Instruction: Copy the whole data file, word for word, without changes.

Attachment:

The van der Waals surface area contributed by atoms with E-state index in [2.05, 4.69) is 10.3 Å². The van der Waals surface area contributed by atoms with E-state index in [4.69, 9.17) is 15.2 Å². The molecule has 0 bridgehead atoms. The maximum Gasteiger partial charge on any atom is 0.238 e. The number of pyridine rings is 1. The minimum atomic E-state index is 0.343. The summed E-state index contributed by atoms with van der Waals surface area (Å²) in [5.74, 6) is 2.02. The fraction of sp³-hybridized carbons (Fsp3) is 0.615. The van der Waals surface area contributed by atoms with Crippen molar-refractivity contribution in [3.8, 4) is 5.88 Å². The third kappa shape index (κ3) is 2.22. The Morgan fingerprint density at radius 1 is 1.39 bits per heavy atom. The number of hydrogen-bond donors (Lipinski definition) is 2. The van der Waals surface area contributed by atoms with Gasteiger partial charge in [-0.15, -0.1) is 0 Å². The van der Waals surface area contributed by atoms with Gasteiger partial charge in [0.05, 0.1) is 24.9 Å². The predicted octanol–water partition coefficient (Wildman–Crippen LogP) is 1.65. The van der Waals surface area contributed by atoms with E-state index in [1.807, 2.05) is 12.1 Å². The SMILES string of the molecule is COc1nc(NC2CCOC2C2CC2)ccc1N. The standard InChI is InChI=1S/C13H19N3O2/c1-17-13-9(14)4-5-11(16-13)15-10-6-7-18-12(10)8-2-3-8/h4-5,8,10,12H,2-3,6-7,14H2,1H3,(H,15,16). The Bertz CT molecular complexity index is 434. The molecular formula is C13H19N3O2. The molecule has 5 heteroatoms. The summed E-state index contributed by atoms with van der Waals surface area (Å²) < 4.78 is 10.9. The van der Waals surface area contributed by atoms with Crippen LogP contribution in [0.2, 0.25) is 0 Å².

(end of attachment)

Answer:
The van der Waals surface area contributed by atoms with E-state index in [2.05, 4.69) is 10.3 Å². The van der Waals surface area contributed by atoms with E-state index in [4.69, 9.17) is 15.2 Å². The molecule has 0 bridgehead atoms. The maximum Gasteiger partial charge on any atom is 0.238 e. The number of pyridine rings is 1. The minimum atomic E-state index is 0.343. The summed E-state index contributed by atoms with van der Waals surface area (Å²) in [5.74, 6) is 2.02. The fraction of sp³-hybridized carbons (Fsp3) is 0.615. The van der Waals surface area contributed by atoms with Crippen molar-refractivity contribution in [3.8, 4) is 5.88 Å². The third kappa shape index (κ3) is 2.22. The Morgan fingerprint density at radius 1 is 1.39 bits per heavy atom. The number of hydrogen-bond donors (Lipinski definition) is 2. The van der Waals surface area contributed by atoms with Gasteiger partial charge in [-0.15, -0.1) is 0 Å². The van der Waals surface area contributed by atoms with Gasteiger partial charge in [0.05, 0.1) is 24.9 Å². The predicted octanol–water partition coefficient (Wildman–Crippen LogP) is 1.65. The van der Waals surface area contributed by atoms with E-state index in [1.807, 2.05) is 12.1 Å². The SMILES string of the molecule is COc1nc(NC2CCOC2C2CC2)ccc1N. The standard InChI is InChI=1S/C13H19N3O2/c1-17-13-9(14)4-5-11(16-13)15-10-6-7-18-12(10)8-2-3-8/h4-5,8,10,12H,2-3,6-7,14H2,1H3,(H,15,16). The Bertz CT molecular complexity index is 434. The molecular formula is C13H19N3O2. The molecule has 5 heteroatoms. The summed E-state index contributed by atoms with van der Waals surface area (Å²) < 4.78 is 10.9. The van der Waals surface area contributed by atoms with Crippen LogP contribution in [0.2, 0.25) is 0 Å².